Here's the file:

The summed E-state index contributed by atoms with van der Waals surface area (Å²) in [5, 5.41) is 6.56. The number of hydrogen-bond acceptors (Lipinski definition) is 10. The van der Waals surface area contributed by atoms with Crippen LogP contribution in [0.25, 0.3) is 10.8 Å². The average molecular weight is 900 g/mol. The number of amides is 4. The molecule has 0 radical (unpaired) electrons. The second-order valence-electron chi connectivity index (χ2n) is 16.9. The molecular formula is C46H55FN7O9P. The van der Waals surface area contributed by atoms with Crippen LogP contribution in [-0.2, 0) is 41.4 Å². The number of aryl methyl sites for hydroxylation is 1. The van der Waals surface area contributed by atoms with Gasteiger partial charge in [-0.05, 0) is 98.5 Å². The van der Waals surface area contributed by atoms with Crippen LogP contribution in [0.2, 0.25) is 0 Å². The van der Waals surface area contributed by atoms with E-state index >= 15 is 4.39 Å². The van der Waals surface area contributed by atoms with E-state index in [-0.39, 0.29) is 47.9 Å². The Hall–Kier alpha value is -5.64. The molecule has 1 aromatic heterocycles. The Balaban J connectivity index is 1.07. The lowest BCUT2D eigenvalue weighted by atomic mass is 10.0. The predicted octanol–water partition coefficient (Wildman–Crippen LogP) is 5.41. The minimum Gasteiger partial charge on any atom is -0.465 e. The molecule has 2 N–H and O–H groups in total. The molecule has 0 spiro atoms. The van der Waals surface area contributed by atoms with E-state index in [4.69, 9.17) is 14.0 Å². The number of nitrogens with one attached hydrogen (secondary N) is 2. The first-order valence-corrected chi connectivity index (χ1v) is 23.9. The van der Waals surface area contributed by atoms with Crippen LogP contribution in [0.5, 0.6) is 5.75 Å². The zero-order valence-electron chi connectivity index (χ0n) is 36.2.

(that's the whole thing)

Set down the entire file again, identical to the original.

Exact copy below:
The summed E-state index contributed by atoms with van der Waals surface area (Å²) in [5, 5.41) is 6.56. The number of hydrogen-bond acceptors (Lipinski definition) is 10. The van der Waals surface area contributed by atoms with Crippen LogP contribution in [0.25, 0.3) is 10.8 Å². The average molecular weight is 900 g/mol. The number of amides is 4. The molecule has 0 radical (unpaired) electrons. The second-order valence-electron chi connectivity index (χ2n) is 16.9. The molecular formula is C46H55FN7O9P. The van der Waals surface area contributed by atoms with Crippen LogP contribution in [-0.2, 0) is 41.4 Å². The number of aryl methyl sites for hydroxylation is 1. The van der Waals surface area contributed by atoms with Gasteiger partial charge in [-0.05, 0) is 98.5 Å². The van der Waals surface area contributed by atoms with Crippen LogP contribution in [0.2, 0.25) is 0 Å². The van der Waals surface area contributed by atoms with E-state index >= 15 is 4.39 Å². The van der Waals surface area contributed by atoms with E-state index in [-0.39, 0.29) is 47.9 Å². The Hall–Kier alpha value is -5.64. The molecule has 1 aromatic heterocycles. The Balaban J connectivity index is 1.07. The lowest BCUT2D eigenvalue weighted by atomic mass is 10.0. The predicted octanol–water partition coefficient (Wildman–Crippen LogP) is 5.41. The minimum Gasteiger partial charge on any atom is -0.465 e. The molecule has 2 N–H and O–H groups in total. The molecule has 0 spiro atoms. The van der Waals surface area contributed by atoms with E-state index in [4.69, 9.17) is 14.0 Å². The number of nitrogens with one attached hydrogen (secondary N) is 2. The first-order valence-corrected chi connectivity index (χ1v) is 23.9. The van der Waals surface area contributed by atoms with Crippen LogP contribution in [0.5, 0.6) is 5.75 Å². The zero-order valence-electron chi connectivity index (χ0n) is 36.2.